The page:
The fourth of ten topics in Piper’s new book, Doctrine Matters: Ten Theological Trademarks from a Lifetime of Preaching (Minneapolis: Desiring God, 2014), is the sovereignty of God. Continue reading . . .
The fourth of ten topics in Piper’s new book, Doctrine Matters: Ten Theological Trademarks from a Lifetime of Preaching (Minneapolis: Desiring God, 2014), is the sovereignty of God.
When Piper refers to the sovereignty of God he has far more in mind than the subject of divine election or the traditional five points of Calvinism. He’s talking about the reign of God over all of creation, the meticulous divine providence that he exerts in directing the affairs of mankind, and the simple truth as it is stated in Psalm 115:3 – “Our God is in the heavens; he does all that he pleases.”
He also appeals to Isaiah 46:8-11, particularly verse 10 where the Lord says, “I declare the end from the beginning and from ancient times things not yet done.” This is what it means for God to be God. This declaration or decree is all-encompassing, including not only natural events but human events as well, which is to say, the choices of free moral agents.
But this is more than mere foreknowledge of what will come to pass. God also tells us how he foreknows the end and how he foreknows the things not yet done: “the way he declares his foreknowledge is by declaring his fore-counsel and his fore-purposing” (61). What this means is “that the reason God knows the future is because he plans the future and accomplishes it” (61). Thus “God is not a fortuneteller, a soothsayer, a mere predictor. He doesn’t have a crystal ball. He knows what’s coming because he plans what’s coming and he performs what he plans” (61).
From this and numerous other texts Piper gives us this definition of divine sovereignty: “God has the rightful authority, the freedom, the wisdom, and the power to bring about everything that he intends to happen. And therefore, everything he intends to come about does come about. Which means: God plans and governs all things” (61-62).
Or again, what God means in Isaiah 46:10 is “that nothing has ever happened, or will ever happen that God did not purpose to happen” (62). If that is upsetting to you, given the fact that a lot of sinful and unpleasant things happen, you must remember that God is often pleased to decree his own displeasure. Or again, there are numerous things that God has forbidden in Scripture that he has eternally decreed will occur. And he has commanded things in Scripture that he has decreed will never come to pass. This is based on the distinction that we find everywhere in God’s Word between God’s decretive or secret will, on the one hand, and his moral/perceptive or revealed will, on the other. The rule of life for us is the latter, and we must never make decisions as if we had access to or knowledge about the former. If that distinction strikes you as odd, I urge you to read Piper’s explanation of how there can be “two wills” in God as found in his book, The Pleasures of God.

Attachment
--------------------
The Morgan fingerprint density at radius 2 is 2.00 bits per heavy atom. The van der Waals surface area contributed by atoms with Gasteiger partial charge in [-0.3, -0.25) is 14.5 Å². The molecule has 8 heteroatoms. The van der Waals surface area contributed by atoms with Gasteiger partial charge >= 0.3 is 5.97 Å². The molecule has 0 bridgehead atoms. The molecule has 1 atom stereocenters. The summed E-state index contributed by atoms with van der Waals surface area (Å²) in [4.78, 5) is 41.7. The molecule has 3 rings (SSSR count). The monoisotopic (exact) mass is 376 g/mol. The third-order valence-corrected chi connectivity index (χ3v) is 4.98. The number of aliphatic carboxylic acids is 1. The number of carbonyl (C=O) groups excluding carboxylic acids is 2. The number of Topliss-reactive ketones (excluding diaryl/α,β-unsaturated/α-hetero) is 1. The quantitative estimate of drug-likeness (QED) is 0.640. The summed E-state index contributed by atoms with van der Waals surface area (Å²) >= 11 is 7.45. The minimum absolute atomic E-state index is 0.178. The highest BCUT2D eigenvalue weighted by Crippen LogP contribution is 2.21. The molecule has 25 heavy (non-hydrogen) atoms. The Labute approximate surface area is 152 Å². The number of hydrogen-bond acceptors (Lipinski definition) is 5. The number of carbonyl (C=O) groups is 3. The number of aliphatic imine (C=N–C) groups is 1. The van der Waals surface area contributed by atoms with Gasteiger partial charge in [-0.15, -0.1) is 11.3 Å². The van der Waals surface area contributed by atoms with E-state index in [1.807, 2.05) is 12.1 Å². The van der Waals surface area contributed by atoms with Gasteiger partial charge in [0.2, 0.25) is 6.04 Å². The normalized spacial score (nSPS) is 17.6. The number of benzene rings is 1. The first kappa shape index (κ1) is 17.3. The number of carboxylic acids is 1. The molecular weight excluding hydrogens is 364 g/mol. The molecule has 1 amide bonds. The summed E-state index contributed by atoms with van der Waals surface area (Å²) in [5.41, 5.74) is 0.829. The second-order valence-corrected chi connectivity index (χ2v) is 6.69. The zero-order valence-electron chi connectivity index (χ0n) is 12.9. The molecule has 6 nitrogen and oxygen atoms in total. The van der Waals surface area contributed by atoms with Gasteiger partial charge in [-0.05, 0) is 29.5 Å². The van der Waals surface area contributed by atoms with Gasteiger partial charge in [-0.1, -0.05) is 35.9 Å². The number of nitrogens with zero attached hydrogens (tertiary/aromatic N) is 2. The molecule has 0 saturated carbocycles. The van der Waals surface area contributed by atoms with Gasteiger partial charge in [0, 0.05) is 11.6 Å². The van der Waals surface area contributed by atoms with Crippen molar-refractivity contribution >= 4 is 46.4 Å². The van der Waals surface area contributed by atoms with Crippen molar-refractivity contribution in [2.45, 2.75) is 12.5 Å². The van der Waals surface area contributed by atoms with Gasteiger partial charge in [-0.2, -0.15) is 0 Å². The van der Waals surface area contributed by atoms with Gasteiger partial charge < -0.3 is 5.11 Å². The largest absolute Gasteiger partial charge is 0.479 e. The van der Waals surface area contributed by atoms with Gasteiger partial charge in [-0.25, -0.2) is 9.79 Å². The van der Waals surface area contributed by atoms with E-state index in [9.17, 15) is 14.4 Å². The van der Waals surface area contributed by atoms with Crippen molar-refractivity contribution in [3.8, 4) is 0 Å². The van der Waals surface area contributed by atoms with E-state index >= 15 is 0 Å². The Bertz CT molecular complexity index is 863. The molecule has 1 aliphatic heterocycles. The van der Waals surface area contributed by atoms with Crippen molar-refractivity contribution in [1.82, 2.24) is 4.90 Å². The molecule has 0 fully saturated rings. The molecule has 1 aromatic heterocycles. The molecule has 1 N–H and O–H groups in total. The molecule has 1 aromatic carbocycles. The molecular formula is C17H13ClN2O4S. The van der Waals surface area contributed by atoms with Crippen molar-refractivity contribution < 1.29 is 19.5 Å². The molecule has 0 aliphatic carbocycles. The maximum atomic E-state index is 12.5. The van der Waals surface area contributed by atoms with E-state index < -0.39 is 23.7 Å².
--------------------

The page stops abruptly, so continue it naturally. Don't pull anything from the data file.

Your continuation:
I’ll conclude this with seven exhortations from Piper for how to live in the light of God’s sovereignty.
(1) Let us stand in awe of the sovereign authority and freedom and wisdom and power of God.
(2) And let us never trifle with life as though it were a small or light affair.
(3) Let us marvel at our own salvation – that God bought it and wrought it with sovereign power, and we are not our own.
(4) Let us grown over the God-belittling man-centeredness of our culture and much of the church.
(5) Let us be bold at the throne of grace, knowing that our prayers for the most difficult things can be answered. Nothing is too hard for God.
(6) Let us rejoice that our evangelism will not be in vain because there is no sinner so hard the sovereign grace of God cannot break through.
(7) Let us be thrilled and calm in these days of great upheaval because victory belongs to God, and no purposes that he wills to accomplish can be stopped.